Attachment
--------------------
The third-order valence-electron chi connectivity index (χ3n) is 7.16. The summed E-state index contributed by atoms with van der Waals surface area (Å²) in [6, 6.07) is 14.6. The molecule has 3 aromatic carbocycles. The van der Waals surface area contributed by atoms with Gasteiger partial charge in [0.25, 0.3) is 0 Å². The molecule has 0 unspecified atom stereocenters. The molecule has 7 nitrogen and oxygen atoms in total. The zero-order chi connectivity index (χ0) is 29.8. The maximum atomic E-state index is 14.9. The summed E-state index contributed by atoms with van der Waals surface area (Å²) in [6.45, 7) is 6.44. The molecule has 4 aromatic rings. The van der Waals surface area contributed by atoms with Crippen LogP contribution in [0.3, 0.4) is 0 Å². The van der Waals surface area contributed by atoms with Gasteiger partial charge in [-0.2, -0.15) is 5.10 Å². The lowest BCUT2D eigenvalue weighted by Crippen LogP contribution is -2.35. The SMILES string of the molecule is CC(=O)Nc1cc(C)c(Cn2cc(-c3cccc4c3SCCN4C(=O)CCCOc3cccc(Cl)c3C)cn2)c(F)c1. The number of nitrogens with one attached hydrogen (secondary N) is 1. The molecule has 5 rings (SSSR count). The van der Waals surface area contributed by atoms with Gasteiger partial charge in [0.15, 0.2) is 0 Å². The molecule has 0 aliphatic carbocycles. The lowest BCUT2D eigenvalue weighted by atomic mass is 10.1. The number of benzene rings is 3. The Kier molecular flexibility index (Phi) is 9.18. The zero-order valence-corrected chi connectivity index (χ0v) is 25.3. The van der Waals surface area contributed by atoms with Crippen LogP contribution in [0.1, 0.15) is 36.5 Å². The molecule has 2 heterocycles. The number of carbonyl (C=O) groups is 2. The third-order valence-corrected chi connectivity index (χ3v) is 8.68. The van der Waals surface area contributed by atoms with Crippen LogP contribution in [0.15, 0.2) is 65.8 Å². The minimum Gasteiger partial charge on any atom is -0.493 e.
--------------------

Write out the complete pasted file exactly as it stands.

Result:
The third-order valence-electron chi connectivity index (χ3n) is 7.16. The summed E-state index contributed by atoms with van der Waals surface area (Å²) in [6, 6.07) is 14.6. The molecule has 3 aromatic carbocycles. The van der Waals surface area contributed by atoms with Gasteiger partial charge in [0.25, 0.3) is 0 Å². The molecule has 0 unspecified atom stereocenters. The molecule has 7 nitrogen and oxygen atoms in total. The zero-order chi connectivity index (χ0) is 29.8. The maximum atomic E-state index is 14.9. The summed E-state index contributed by atoms with van der Waals surface area (Å²) in [6.45, 7) is 6.44. The molecule has 4 aromatic rings. The van der Waals surface area contributed by atoms with Crippen LogP contribution in [0.3, 0.4) is 0 Å². The van der Waals surface area contributed by atoms with Gasteiger partial charge in [-0.2, -0.15) is 5.10 Å². The lowest BCUT2D eigenvalue weighted by Crippen LogP contribution is -2.35. The SMILES string of the molecule is CC(=O)Nc1cc(C)c(Cn2cc(-c3cccc4c3SCCN4C(=O)CCCOc3cccc(Cl)c3C)cn2)c(F)c1. The number of nitrogens with one attached hydrogen (secondary N) is 1. The molecule has 5 rings (SSSR count). The van der Waals surface area contributed by atoms with Gasteiger partial charge in [0.15, 0.2) is 0 Å². The molecule has 0 aliphatic carbocycles. The lowest BCUT2D eigenvalue weighted by atomic mass is 10.1. The number of benzene rings is 3. The Kier molecular flexibility index (Phi) is 9.18. The zero-order valence-corrected chi connectivity index (χ0v) is 25.3. The van der Waals surface area contributed by atoms with Crippen LogP contribution in [0.1, 0.15) is 36.5 Å². The molecule has 2 heterocycles. The number of carbonyl (C=O) groups is 2. The third-order valence-corrected chi connectivity index (χ3v) is 8.68. The van der Waals surface area contributed by atoms with Crippen LogP contribution in [0.15, 0.2) is 65.8 Å². The minimum Gasteiger partial charge on any atom is -0.493 e.